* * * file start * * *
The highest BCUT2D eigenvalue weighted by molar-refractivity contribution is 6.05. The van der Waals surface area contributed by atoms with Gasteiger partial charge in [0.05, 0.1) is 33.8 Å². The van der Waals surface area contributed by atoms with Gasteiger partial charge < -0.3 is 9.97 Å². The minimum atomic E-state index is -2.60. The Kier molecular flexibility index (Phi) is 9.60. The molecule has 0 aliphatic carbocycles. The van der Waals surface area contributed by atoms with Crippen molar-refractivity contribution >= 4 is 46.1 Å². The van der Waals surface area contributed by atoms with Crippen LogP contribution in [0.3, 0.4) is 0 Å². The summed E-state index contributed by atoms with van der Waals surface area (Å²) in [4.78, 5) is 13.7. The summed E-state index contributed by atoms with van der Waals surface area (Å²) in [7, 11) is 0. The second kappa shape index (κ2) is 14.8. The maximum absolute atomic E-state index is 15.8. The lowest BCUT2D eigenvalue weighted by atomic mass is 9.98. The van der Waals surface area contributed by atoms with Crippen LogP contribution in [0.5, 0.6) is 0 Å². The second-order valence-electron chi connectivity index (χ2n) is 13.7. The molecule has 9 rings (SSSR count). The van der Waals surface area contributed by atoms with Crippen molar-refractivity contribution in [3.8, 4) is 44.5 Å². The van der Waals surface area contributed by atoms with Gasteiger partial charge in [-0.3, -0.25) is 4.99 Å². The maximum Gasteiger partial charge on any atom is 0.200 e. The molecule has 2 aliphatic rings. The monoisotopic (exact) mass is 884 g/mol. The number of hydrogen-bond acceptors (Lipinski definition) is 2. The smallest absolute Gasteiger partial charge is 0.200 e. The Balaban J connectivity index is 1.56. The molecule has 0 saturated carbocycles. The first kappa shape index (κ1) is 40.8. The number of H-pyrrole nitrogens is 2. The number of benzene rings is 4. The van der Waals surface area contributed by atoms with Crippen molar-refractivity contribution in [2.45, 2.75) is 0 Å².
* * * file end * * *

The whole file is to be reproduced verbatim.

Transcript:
The highest BCUT2D eigenvalue weighted by molar-refractivity contribution is 6.05. The van der Waals surface area contributed by atoms with Gasteiger partial charge in [0.05, 0.1) is 33.8 Å². The van der Waals surface area contributed by atoms with Gasteiger partial charge < -0.3 is 9.97 Å². The minimum atomic E-state index is -2.60. The Kier molecular flexibility index (Phi) is 9.60. The molecule has 0 aliphatic carbocycles. The van der Waals surface area contributed by atoms with Crippen molar-refractivity contribution >= 4 is 46.1 Å². The van der Waals surface area contributed by atoms with Crippen LogP contribution in [0.3, 0.4) is 0 Å². The summed E-state index contributed by atoms with van der Waals surface area (Å²) in [4.78, 5) is 13.7. The summed E-state index contributed by atoms with van der Waals surface area (Å²) in [7, 11) is 0. The second kappa shape index (κ2) is 14.8. The maximum absolute atomic E-state index is 15.8. The lowest BCUT2D eigenvalue weighted by atomic mass is 9.98. The van der Waals surface area contributed by atoms with Crippen LogP contribution in [0.5, 0.6) is 0 Å². The second-order valence-electron chi connectivity index (χ2n) is 13.7. The molecule has 9 rings (SSSR count). The van der Waals surface area contributed by atoms with Crippen molar-refractivity contribution in [3.8, 4) is 44.5 Å². The van der Waals surface area contributed by atoms with Gasteiger partial charge in [-0.3, -0.25) is 4.99 Å². The maximum Gasteiger partial charge on any atom is 0.200 e. The molecule has 2 aliphatic rings. The monoisotopic (exact) mass is 884 g/mol. The number of hydrogen-bond acceptors (Lipinski definition) is 2. The smallest absolute Gasteiger partial charge is 0.200 e. The Balaban J connectivity index is 1.56. The molecule has 0 saturated carbocycles. The first kappa shape index (κ1) is 40.8. The number of H-pyrrole nitrogens is 2. The number of benzene rings is 4. The van der Waals surface area contributed by atoms with Crippen molar-refractivity contribution in [2.45, 2.75) is 0 Å².